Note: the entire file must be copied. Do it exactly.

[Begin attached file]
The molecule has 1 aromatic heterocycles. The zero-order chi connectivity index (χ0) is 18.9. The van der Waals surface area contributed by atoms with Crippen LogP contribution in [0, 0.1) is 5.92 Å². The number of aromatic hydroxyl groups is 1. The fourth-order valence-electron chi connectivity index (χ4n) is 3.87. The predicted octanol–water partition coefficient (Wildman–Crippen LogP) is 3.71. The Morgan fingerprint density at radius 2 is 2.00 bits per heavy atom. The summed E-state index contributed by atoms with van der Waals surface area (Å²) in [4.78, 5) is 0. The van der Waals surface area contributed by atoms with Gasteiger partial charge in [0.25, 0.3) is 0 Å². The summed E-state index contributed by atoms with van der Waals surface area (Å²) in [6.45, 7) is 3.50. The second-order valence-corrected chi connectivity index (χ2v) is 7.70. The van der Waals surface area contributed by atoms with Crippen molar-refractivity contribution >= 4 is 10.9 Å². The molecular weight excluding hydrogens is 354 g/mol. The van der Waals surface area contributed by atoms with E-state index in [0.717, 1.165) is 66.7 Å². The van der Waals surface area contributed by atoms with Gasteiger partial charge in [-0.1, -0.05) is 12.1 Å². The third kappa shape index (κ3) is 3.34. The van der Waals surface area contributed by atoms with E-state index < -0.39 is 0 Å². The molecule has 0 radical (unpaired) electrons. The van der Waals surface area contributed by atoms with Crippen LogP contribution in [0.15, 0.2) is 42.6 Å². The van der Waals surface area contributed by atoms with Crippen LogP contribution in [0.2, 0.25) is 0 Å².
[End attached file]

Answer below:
The molecule has 1 aromatic heterocycles. The zero-order chi connectivity index (χ0) is 18.9. The van der Waals surface area contributed by atoms with Crippen LogP contribution in [0, 0.1) is 5.92 Å². The number of aromatic hydroxyl groups is 1. The fourth-order valence-electron chi connectivity index (χ4n) is 3.87. The predicted octanol–water partition coefficient (Wildman–Crippen LogP) is 3.71. The Morgan fingerprint density at radius 2 is 2.00 bits per heavy atom. The summed E-state index contributed by atoms with van der Waals surface area (Å²) in [4.78, 5) is 0. The van der Waals surface area contributed by atoms with Gasteiger partial charge in [0.25, 0.3) is 0 Å². The summed E-state index contributed by atoms with van der Waals surface area (Å²) in [6.45, 7) is 3.50. The second-order valence-corrected chi connectivity index (χ2v) is 7.70. The van der Waals surface area contributed by atoms with Crippen molar-refractivity contribution >= 4 is 10.9 Å². The molecular weight excluding hydrogens is 354 g/mol. The van der Waals surface area contributed by atoms with E-state index in [0.717, 1.165) is 66.7 Å². The van der Waals surface area contributed by atoms with Gasteiger partial charge in [-0.1, -0.05) is 12.1 Å². The third kappa shape index (κ3) is 3.34. The van der Waals surface area contributed by atoms with E-state index < -0.39 is 0 Å². The molecule has 0 radical (unpaired) electrons. The van der Waals surface area contributed by atoms with Crippen LogP contribution in [0.15, 0.2) is 42.6 Å². The van der Waals surface area contributed by atoms with Crippen LogP contribution in [0.2, 0.25) is 0 Å².